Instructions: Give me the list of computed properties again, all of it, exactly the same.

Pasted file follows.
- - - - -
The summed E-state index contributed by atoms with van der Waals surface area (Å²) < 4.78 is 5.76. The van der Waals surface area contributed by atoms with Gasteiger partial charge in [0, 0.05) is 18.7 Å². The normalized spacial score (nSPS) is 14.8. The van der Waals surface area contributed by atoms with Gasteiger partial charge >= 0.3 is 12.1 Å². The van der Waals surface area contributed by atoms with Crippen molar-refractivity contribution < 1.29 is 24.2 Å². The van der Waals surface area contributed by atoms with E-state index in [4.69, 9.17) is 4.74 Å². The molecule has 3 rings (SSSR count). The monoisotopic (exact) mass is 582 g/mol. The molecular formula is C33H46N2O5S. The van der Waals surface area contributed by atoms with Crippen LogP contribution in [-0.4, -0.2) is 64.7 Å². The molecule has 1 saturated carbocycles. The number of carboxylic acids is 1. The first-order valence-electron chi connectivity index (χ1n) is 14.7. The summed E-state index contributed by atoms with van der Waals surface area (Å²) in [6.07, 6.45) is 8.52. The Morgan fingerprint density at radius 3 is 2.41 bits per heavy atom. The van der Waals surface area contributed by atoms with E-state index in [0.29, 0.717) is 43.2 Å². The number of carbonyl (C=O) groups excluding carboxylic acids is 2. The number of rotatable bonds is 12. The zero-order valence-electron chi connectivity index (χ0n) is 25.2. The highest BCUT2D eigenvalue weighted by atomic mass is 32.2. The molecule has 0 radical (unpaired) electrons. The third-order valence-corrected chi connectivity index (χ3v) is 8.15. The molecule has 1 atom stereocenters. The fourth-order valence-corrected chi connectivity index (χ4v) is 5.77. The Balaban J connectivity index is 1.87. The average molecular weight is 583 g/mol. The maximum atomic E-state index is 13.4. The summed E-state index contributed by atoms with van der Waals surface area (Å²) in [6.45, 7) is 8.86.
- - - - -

The summed E-state index contributed by atoms with van der Waals surface area (Å²) < 4.78 is 5.76. The van der Waals surface area contributed by atoms with Gasteiger partial charge in [0, 0.05) is 18.7 Å². The normalized spacial score (nSPS) is 14.8. The van der Waals surface area contributed by atoms with Gasteiger partial charge >= 0.3 is 12.1 Å². The van der Waals surface area contributed by atoms with Crippen molar-refractivity contribution < 1.29 is 24.2 Å². The van der Waals surface area contributed by atoms with E-state index in [4.69, 9.17) is 4.74 Å². The molecule has 3 rings (SSSR count). The monoisotopic (exact) mass is 582 g/mol. The molecular formula is C33H46N2O5S. The van der Waals surface area contributed by atoms with Crippen LogP contribution in [-0.4, -0.2) is 64.7 Å². The molecule has 1 saturated carbocycles. The number of carboxylic acids is 1. The first-order valence-electron chi connectivity index (χ1n) is 14.7. The summed E-state index contributed by atoms with van der Waals surface area (Å²) in [6.07, 6.45) is 8.52. The Morgan fingerprint density at radius 3 is 2.41 bits per heavy atom. The van der Waals surface area contributed by atoms with E-state index in [0.29, 0.717) is 43.2 Å². The number of carbonyl (C=O) groups excluding carboxylic acids is 2. The number of rotatable bonds is 12. The zero-order valence-electron chi connectivity index (χ0n) is 25.2. The highest BCUT2D eigenvalue weighted by atomic mass is 32.2. The molecule has 0 radical (unpaired) electrons. The third-order valence-corrected chi connectivity index (χ3v) is 8.15. The molecule has 1 atom stereocenters. The fourth-order valence-corrected chi connectivity index (χ4v) is 5.77. The Balaban J connectivity index is 1.87. The average molecular weight is 583 g/mol. The maximum atomic E-state index is 13.4. The summed E-state index contributed by atoms with van der Waals surface area (Å²) in [6.45, 7) is 8.86.